The Tallest Man On Earth brought frenetic energy to his troubadour ballads at Melbourne Recital Centre

The stage name The Tallest Man on Earth is like a private joke between the performer and his fans. At 1.7 metres tall Kristian Matsson wasn’t even the tallest man on stage, but everything else about him, from his voice to his stage presence, was huge.
Four years from his last stint in Australia, The Tallest Man on Earth is still undoubtedly one of the most exciting and engaging guitar acts currently performing. Indeed, if you only knew The Tallest Man on Earth from his albums, it might be hard to understand how his brand of quiet indie/folk has brought him enough of a following to fill out such a venue two nights in a row.
On stage he was a force of nature, throwing himself around with spontaneous abandon and using the huge emotional range of his voice to whisper and yelp old songs back to life. On record Matsson can stray into bland pastoralism but in a live setting every song is like a joyful new discovery for the artist and his audience.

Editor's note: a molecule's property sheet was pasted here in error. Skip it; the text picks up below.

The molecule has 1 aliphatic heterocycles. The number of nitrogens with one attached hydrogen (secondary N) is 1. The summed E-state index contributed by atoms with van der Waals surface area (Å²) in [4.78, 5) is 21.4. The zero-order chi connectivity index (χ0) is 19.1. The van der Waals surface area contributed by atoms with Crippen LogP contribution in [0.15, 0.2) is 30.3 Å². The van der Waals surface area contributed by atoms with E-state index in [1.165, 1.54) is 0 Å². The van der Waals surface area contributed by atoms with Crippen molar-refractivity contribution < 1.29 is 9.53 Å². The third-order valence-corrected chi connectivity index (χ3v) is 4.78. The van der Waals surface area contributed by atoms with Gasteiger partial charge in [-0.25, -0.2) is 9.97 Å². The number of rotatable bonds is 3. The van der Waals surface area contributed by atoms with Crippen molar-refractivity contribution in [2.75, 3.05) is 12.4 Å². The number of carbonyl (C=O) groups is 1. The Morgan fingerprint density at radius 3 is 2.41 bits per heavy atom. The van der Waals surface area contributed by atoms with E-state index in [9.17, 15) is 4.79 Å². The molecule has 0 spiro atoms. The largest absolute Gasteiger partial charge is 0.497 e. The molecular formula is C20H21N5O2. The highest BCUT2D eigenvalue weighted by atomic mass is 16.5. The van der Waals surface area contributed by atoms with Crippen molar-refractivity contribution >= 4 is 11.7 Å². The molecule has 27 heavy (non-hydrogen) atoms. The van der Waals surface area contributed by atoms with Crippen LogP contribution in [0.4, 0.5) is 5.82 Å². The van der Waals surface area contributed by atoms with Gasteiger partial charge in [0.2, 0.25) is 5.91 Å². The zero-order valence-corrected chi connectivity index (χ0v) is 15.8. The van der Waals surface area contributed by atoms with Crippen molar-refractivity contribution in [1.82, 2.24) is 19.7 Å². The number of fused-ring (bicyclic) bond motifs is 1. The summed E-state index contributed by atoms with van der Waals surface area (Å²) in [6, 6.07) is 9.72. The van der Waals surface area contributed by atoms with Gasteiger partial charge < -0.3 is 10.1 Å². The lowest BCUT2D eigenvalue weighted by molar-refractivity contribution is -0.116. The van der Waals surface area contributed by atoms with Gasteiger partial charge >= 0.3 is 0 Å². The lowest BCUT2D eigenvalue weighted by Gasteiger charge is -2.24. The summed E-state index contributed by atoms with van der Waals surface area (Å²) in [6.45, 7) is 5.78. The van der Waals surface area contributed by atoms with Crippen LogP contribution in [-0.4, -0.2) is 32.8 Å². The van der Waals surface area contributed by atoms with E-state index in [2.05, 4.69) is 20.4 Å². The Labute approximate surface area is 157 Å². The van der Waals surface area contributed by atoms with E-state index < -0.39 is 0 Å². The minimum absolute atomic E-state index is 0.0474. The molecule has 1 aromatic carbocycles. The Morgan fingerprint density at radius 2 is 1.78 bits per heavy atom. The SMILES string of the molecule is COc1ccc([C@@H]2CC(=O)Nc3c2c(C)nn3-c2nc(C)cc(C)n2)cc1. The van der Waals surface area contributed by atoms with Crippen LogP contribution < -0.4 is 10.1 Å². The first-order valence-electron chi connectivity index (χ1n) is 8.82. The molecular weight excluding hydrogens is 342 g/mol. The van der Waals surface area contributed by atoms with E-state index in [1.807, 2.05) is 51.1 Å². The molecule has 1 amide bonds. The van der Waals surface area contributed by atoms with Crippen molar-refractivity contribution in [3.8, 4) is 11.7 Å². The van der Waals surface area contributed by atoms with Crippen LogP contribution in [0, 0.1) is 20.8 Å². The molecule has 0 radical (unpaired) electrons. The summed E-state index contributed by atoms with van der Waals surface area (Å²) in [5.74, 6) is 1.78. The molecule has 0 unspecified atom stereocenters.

The night was opened by Gordi, a Sydney based pop/folk artist who’s been steadily collecting local acclaim. Her folk inflected soundscapes were the perfect counterpoint to the kinetic guitar work of the main act, as well as being terrific in their own right.
The Tallest Man on Earth took a running jump onto the stage, setting the tone for the rest of the night. He played a set list spanning his entire career, dancing around the stage and throwing his guitar picks around. Matsson’s been touring with a four-piece band to flesh out his more complex songs live and they added a wonderful new layer to his sound.
The extended guitar/lap steel jam on Revelation Blues and the full band harmonies on Like the Wheel show how they manage to enrich the material without diminishing its immediacy. The band were kept safely in the background in case anyone forgot why they came. Matsson’s carnival barker/village eccentric stage persona dominated the crowd’s attention and brought an irrepressible sense of fun to his songs and stage patter.
Aside from an aimless rant about Trump and a broken string, the night was pure choreographed joy from beginning to end. 
By Tiernan Morrison
Highlight: A stark, unaccompanied Love is All.
Lowlight: The Trump rant (we’re going to be hearing a lot of these from touring bands huh?).
Crowd Favourite: King of Spain.